THE BLOG
10/28/2016 06:08 pm ET Updated Oct 29, 2017

Fear and Faith: What Motivates People to Join Movements

Walking around Orlando during breaks from the ANA conference last week, I met Kevin, covered in tattoos, standing beside his 1973 model the Corvette--America's only sports car. Beside the car is a big sign 'Make America Great Again'. He tells me that he's voting for Trump because he's afraid and the world is one scary place. ISIS is bad news. Obamacare is almost as bad. Everything's going to hell. On this corner of Florida Donald Trump is king.

This week I am in Bogota, speaking at the TAD conference about how to create a movement. This is one of Colombia's preeminent strategic marketing events. Juan Correa, associate professor of advertising at the University of Bogota talked about how the fear of homosexuaity was effectively used to rally voters around the in the "no" side in the country's recent peace referendum.

And, of course, then there's Brexit and the effective use of fear by the 'exit' side, using advertising just ahead of the vote to showcase what they said were the massive throngs of Syrian refugees amassing at the English border just waiting enter the country.

Fear is such a scary force. A monster once created can rally millions. We've seen this throughout history, nothing new here. What's extraordinary is how it keeps on working generation after generation, and across all cultures and languages. Politics aside, if you're running a start up or a company or the CMO of a brand, you should be interested in how movements are created and how you can learn from this on a more basic modern marketing level.

But getting back to Orlando for moment, what we see in this country is the use of fear to rally people across the land. Fear is one of the most powerful tools to ignite a movement. So too is faith in something or someone. These and the rest are highlighted in this video.

Fear of the 'other', the 'unknown' and fear of the 'threat' is the oxygen that stokes the fire. "How did we ever get here?" ask Democrats and Republicans alike. Let's roll back the tape. We are human beings, which are an evolutionary step up from Chimps. As animals we react to threats with a general discharge of the sympathetic nervous system, preparing the animal for fighting or fleeing, first described by Walter Bradford Cannon. In other words we either show aggression to perceived threats or we run away from them with our tail between our legs.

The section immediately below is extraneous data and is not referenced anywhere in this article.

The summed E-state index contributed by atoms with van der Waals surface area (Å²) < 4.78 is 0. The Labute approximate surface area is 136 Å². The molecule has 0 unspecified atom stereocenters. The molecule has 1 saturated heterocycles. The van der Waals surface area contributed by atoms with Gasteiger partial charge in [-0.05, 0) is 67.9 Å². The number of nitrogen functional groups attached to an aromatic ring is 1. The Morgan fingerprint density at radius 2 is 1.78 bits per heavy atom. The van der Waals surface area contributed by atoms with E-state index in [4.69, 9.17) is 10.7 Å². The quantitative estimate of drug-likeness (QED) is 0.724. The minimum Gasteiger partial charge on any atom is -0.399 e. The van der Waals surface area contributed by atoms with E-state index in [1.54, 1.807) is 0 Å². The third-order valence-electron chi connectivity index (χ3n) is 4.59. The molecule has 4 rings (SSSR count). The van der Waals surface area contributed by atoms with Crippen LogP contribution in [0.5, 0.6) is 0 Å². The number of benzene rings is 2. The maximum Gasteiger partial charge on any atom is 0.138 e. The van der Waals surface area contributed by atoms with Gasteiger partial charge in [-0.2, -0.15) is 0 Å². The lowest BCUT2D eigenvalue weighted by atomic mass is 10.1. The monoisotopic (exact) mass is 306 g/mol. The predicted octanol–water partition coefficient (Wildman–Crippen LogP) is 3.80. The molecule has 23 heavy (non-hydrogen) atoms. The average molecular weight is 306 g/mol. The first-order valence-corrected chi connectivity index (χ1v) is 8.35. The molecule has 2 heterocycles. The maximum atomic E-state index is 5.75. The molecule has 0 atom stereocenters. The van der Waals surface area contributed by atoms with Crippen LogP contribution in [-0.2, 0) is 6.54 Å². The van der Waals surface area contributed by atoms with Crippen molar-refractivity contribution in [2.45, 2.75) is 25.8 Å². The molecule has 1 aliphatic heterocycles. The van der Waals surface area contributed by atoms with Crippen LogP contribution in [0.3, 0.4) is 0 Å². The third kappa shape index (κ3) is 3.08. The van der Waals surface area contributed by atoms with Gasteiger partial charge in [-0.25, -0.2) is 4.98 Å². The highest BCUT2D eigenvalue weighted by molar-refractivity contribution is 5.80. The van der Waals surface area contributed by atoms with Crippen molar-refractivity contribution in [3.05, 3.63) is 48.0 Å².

Over the past year, Donald Trump has managed to motivate nearly half of the American people to align with him by scaring the bejeezus out of them. Rapists, murders, terrorists, ISIS, Mexicans, Democrats rip the calm ole American fabric to shreds. No one needs proof when the sympathetic nervous system kicks in because this is not about logic or rational thought. When you're eating your Whopper and fries it's easy to believe the whopper when Trump adds: "There's something going on, folks."

Rick Wilson, a Florida-based Republican ad maker, told The Atlantic recently: To the seasoned political practitioner, fear is a handy tool. "Fear is easy," "Fear is the simplest emotion to tweak in a campaign ad. You associate your opponent with terror, with fear, with crime, with causing pain and uncertainty."

Wilson has plenty of experience. In 2002, he made a commercial that criticized Democratic Senator Max Cleland, who had lost three limbs in Vietnam, while showing images of Saddam Hussein and Osama bin Laden. In 2008, Wilson made ads attacking Barack Obama by showing the incendiary statements of his former pastor, Jeremiah Wright. "I wanted to scare the living shit out of white people in Pennsylvania and Ohio," Wilson said. "Today, they would all be Trump voters, I'm sure."

But getting back to Kevin and 1973, for a moment, that was the year his car was made. 1973 was the same year Woody Allen's movie Sleeper premiered. In it, a nerdish store owner is revived out of cryostasis into a future world to fight an oppressive government that uses fear as its main weapon to control civilization. That is until Miles Monroe (Woody Allen) and his group of underground radicals show up and put a stop to the fear mongering. Maybe t's worth watching again this weekend.